The determinant of interest was predominantly age: women aged 18 to 35 year wanted employment; women 35 to 45 were the majority of cohort 2; women over 45 were predominantly interested in small/micro business pathways.

The women also expressed a strong desire to support their child and improve their English.

The Pilot

In addition, the consultation process established 3 areas of vocational interest also consistent across the communities. These reflected areas in which the women had existing skills and knowledge and where some have established, or are trying to, micro enterprises to meet existing demand within their cultural communities.

  1. catering, food retail, hospitality
  2. hair and beauty
  3. clothing and textile production

 Based on existing resources two locations were identified to commence a pilot program one in Hoppers Crossing centred on clothing production while the other based at the Sorghum Sisters African Catering and Training based in Kensington and focused on hospitality. Three groups of 15 women commenced in April 2017 at Hopper Crossing and a further 3 groups of 15 women commenced in July at Kensington. The groups will provide pre-accredited contextualised training by qualified industry trainers.

The aim of the programme is to develop a community based bridging program for women from refugee backgrounds which will:

  • increase vocational skills and social confidence of women through contextualised training
  • improve English language proficiency
  • incorporate small business skills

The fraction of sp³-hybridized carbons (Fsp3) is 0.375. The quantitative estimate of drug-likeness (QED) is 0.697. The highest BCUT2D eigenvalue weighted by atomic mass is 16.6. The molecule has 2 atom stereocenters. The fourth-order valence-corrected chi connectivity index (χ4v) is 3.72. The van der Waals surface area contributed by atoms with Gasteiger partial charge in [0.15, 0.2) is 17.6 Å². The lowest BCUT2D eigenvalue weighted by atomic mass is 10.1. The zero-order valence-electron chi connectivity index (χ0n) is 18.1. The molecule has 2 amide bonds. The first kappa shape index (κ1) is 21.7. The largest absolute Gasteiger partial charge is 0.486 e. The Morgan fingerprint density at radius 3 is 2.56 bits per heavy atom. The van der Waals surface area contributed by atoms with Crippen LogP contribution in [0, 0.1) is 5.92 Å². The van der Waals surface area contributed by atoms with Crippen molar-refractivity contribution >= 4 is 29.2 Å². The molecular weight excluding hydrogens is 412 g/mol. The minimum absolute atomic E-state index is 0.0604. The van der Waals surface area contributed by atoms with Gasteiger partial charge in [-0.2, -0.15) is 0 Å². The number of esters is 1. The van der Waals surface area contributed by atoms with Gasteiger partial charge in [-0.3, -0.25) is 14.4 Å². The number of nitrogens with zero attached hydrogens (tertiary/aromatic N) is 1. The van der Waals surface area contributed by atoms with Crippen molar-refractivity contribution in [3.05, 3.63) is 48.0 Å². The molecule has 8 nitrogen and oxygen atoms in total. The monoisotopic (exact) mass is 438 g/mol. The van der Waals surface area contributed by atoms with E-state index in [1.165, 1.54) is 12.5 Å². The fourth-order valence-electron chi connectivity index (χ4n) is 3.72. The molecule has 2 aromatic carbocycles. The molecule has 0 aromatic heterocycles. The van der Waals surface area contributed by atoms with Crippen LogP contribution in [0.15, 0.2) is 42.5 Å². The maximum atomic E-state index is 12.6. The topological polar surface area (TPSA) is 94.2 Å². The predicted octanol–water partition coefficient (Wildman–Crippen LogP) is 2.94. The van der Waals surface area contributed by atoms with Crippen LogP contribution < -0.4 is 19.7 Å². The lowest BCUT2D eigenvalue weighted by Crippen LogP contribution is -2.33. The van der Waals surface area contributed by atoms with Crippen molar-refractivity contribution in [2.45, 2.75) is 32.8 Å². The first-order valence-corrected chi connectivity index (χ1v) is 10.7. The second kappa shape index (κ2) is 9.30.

• explore alternative pathways
  • build cultural knowledge of Australian workplaces through brokered work experience and job placement
  • develop the capacity of grass roots community leaders through the engagement of Community Convenors

Groups are supported by trained volunteers from the Australian community who work with the women to enhance English language competence, increase social confidence and assist participants to identify and clarify personal goals and outcomes.

Community convenors are women from the engaged communities who play an important role in the facilitation of the groups. They encourage and support participants to maintain consistent attendance, ensure training is consistent with the participant’s aspirations and identify group members who are able to undertake additional training and support to achieve their goals or are ready to exit the group to take up a specific opportunity.

What’s next?

While the initial groups were formed on an ethno-specific basis as the women develop and clarify their goals, groups will be formed along interest and skill level by adding elements and components that will continue to progress their pathway to economic inclusion including:

  • short accredited modules
  • Work placements /internships
  • Business incubation
  • Microfinance
  • Bridging Capital/ Social Links/language and cultural knowledge
  • Job search skills and linking work ready participants to Job Active providers

Outcomes to date

One of the sewing groups based at Hoppers Crossing has registered a business name “Raised Made” and undergone training with Global Sisters in business planning. The group at this stage produces garments to meet the needs of its own community.  They continue to explore opportunities in the market and have a concept to reach the broader community.

At Kensington 12 women from across the 3 groups have just completed accredited Barista training. While another woman has developed a product that she would like to position into a particular market segment but now requires skills in small business planning and development.

A review of the programme is to be conducted in late November to understand the development needs of each group and what elements need to be added to continue to progress the women’s pathway to economic inclusion.


By Maria Tsopanis and Chris Pierson